Emilia has, of course, been programmed as a feminist play, one that counteracts or challenges the lineage of traditional plays written by men including, most of all, those authored by Shakespeare and normally performed in The Globe. Which in turn raises the question of what a ‘feminist play’ is. Over the past few years, there’s been a rising tide of vocal objection to the staging of misogynist productions, including the use of rape scenes to add ‘edginess’, the lack of women characters, the lack of women playwrights commissioned and much more. All of which I’m in complete agreement with. But is the answer to then programme works by women talking only about being women (which is what Emilia predominantly does)?

A lot of people will find watching this play empowering and energising, whilst I found it oddly deflating as I often do when watching ‘feminist theatre’. Because it makes it feel like being a woman is still a niche concept or that the perfectly reasonable request to not walk into a theatre and see blatantly misogynist art is only answerable by swinging the pendulum to the absolute other end of the spectrum and staging a political discussion about Being A Woman. It also makes it still seem like male writers get programmed to do the ‘topic’ plays whilst women get to write about women. There’s something far more interesting about a writer, who happens to be a woman, being commissioned to write a play on the oil industry or the bankruptcy of an energy company (just to chose two examples) than seeing writers, who happen to be women, being commissioned to write the feminist take on the life of William Shakespeare.

And there’s another side to this discussion and that is: it doesn’t matter what I think (she says, 900 words in). The whole point is that ‘feminist theatre’ shouldn’t be a monolithic entity and that includes the way plays written and performed by women will chime heavily with some female audience members, and not with others. This isn’t the type of play I personally like, for many reasons, and that doesn’t devalue it or question its status as feminist theatre. The image of ever-burning rage doesn’t resonate with me (an ever-present well of watery sadness does more), but the fact it does for so many women is important and more than validates having this on stage.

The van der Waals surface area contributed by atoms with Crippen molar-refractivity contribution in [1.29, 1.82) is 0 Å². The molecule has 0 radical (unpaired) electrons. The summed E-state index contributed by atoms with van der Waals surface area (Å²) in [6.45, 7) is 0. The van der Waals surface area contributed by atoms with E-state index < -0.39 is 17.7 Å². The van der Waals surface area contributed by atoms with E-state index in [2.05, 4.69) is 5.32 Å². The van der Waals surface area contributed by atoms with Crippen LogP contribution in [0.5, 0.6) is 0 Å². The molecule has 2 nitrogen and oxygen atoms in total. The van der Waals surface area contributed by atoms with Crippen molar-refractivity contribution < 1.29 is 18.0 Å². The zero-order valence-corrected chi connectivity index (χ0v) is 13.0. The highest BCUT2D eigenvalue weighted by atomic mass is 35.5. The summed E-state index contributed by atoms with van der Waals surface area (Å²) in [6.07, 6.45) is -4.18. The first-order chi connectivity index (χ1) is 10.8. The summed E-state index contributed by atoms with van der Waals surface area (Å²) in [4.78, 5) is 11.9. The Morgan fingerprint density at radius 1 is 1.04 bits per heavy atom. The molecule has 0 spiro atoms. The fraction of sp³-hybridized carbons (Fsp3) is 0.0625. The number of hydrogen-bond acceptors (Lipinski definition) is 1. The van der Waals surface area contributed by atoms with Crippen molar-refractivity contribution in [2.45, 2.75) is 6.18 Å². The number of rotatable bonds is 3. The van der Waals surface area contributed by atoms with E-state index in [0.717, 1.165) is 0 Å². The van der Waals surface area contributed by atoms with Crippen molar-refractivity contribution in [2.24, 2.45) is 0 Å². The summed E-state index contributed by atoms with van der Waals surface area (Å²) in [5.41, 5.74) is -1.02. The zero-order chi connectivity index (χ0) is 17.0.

It comes down, once again to this: there’s no such thing as theatre for women. Not just because women like their feminism in different forms, but because women like their art in different forms. I want a play that swallows me whole, one that has its ‘politics’ sewn into its fabric so subtly you feel them on an almost instinctual level, not in the same was as reading a tweet. I want, most of all, to be told a story. But I also want other people to tell and hear their stories too, and if Emilia is that for some women, that’s OK. We don’t need to agree.

Emilia is on until 1 September 2018 at Shakespeare’s Globe. Click here for more details. 


Rosemary Waugh

Rosemary is a freelance arts and theatre journalist, who regularly writes for Time Out and The Stage.

Review: Emilia at Shakespeare’s Globe Show Info

Directed by Nicole Charles

Written by Morgan Lloyd Malcolm

Cast includes Nadia Albina, Anna Andresen, Shiloh Coke, Leah Harvey, Jenni Maitland, Clare Perkins, Carolyn Pickles, Vinette Robinson, Sophie Russell, Sarah Seggari, Sophie Stone, Charity Wakefield, Amanda Wilkin